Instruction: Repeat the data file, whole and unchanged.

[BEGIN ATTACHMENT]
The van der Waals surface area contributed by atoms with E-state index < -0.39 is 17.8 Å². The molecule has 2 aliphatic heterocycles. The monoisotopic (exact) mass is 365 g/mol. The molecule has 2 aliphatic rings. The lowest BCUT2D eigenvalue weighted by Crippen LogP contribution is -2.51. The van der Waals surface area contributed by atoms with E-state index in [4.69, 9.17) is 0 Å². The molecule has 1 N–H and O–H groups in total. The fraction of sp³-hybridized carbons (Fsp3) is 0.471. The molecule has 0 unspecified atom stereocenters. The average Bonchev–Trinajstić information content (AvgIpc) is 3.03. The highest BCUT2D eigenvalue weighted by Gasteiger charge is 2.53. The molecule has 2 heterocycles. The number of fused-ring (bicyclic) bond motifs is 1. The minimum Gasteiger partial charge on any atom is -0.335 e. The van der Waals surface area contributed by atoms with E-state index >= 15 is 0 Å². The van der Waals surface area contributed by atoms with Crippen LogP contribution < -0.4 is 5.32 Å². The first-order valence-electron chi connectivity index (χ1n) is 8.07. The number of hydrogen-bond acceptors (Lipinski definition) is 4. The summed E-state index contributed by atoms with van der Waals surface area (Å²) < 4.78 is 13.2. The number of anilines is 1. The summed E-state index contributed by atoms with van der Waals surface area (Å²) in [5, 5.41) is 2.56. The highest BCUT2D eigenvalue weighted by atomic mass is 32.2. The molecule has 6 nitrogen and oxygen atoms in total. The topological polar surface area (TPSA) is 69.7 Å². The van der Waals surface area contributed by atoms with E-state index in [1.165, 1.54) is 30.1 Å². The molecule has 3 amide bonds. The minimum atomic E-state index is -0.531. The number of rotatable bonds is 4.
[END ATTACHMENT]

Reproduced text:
The van der Waals surface area contributed by atoms with E-state index < -0.39 is 17.8 Å². The molecule has 2 aliphatic heterocycles. The monoisotopic (exact) mass is 365 g/mol. The molecule has 2 aliphatic rings. The lowest BCUT2D eigenvalue weighted by Crippen LogP contribution is -2.51. The van der Waals surface area contributed by atoms with E-state index in [4.69, 9.17) is 0 Å². The molecule has 1 N–H and O–H groups in total. The fraction of sp³-hybridized carbons (Fsp3) is 0.471. The molecule has 0 unspecified atom stereocenters. The average Bonchev–Trinajstić information content (AvgIpc) is 3.03. The highest BCUT2D eigenvalue weighted by Gasteiger charge is 2.53. The molecule has 2 heterocycles. The number of fused-ring (bicyclic) bond motifs is 1. The minimum Gasteiger partial charge on any atom is -0.335 e. The van der Waals surface area contributed by atoms with E-state index >= 15 is 0 Å². The van der Waals surface area contributed by atoms with Crippen LogP contribution < -0.4 is 5.32 Å². The first-order valence-electron chi connectivity index (χ1n) is 8.07. The number of hydrogen-bond acceptors (Lipinski definition) is 4. The summed E-state index contributed by atoms with van der Waals surface area (Å²) < 4.78 is 13.2. The number of anilines is 1. The summed E-state index contributed by atoms with van der Waals surface area (Å²) in [5, 5.41) is 2.56. The highest BCUT2D eigenvalue weighted by atomic mass is 32.2. The molecule has 6 nitrogen and oxygen atoms in total. The topological polar surface area (TPSA) is 69.7 Å². The van der Waals surface area contributed by atoms with E-state index in [1.165, 1.54) is 30.1 Å². The molecule has 3 amide bonds. The minimum atomic E-state index is -0.531. The number of rotatable bonds is 4.